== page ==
The cherry on top of all of this is the affair he has with the female android. Her body is described in great detail (of course), but what’s disturbing is how he describes her appearance over and over again as being childlike. Her narrow frame, small breasts, lack of curves… But apparently her eyes are very “womanly,” so that makes it okay. It was just so disturbing to me that this woman looked like a child (and he even refers to her as a girl, and not a woman), and yet he is still sexually attracted to her and pursues sleeping with her. Gross.
- Recommendation: No, I do not recommend this book. This book may have had some interesting sci-fi elements (I’m sure it does considering how well known it is), but I was too distracted by the horrific mistreatment of women in this book. It’s beyond “sign of the times” sexism that shows up in many outdated stories; it’s evident how much the author disrespected and disliked women. The book is also generally dark and slow (I was listening to it at 1.5 speed and it didn’t even sound sped up). If you really love sci-fi and are able to look beyond the author’s hatred of women, you might get something out of this book. Otherwise, stay away.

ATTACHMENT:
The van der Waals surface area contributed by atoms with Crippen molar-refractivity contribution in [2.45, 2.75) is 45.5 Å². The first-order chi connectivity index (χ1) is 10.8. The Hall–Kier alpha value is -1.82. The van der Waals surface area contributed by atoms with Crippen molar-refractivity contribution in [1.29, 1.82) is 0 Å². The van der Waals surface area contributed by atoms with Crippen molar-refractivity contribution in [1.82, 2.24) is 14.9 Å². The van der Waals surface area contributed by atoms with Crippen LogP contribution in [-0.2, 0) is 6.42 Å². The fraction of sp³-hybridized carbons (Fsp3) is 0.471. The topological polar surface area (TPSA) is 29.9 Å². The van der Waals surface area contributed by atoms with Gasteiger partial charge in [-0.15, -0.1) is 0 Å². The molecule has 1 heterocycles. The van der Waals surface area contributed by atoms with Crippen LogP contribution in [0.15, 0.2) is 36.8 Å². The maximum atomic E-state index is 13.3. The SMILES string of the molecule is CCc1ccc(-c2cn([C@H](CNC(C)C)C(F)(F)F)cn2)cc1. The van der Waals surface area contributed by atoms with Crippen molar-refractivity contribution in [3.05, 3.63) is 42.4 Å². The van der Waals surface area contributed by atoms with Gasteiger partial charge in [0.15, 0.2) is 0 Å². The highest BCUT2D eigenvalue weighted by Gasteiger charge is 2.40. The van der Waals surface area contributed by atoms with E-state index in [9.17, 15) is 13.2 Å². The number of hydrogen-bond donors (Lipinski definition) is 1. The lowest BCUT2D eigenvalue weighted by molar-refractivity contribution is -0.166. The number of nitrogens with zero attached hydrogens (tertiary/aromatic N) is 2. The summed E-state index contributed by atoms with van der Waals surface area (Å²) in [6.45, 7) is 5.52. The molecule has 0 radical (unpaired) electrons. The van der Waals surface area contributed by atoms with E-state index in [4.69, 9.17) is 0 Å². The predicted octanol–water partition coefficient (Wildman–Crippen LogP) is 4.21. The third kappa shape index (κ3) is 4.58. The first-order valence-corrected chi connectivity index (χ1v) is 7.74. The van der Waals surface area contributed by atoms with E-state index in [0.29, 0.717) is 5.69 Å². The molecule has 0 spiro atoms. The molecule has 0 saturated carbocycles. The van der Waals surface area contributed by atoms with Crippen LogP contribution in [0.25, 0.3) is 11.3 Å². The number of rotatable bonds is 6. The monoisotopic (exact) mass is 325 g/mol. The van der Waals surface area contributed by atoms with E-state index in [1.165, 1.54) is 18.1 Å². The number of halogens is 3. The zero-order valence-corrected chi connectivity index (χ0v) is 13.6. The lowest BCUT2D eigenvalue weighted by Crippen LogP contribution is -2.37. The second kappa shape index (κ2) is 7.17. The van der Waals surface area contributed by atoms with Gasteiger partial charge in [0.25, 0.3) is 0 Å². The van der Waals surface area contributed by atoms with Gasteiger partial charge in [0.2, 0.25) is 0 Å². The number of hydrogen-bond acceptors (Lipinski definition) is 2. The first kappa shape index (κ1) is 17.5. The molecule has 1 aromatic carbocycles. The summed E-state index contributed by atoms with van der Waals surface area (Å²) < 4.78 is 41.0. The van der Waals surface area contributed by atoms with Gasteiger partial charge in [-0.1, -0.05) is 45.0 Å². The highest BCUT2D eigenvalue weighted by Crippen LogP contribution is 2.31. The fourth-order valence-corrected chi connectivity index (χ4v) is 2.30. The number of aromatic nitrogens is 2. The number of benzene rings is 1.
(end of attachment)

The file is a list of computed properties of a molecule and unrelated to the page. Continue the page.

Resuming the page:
- Rating: 2 out of 5 stars
Have you read any of these books? What did you think of them?
Keep an eye out for my next cluster review of sci-fi books!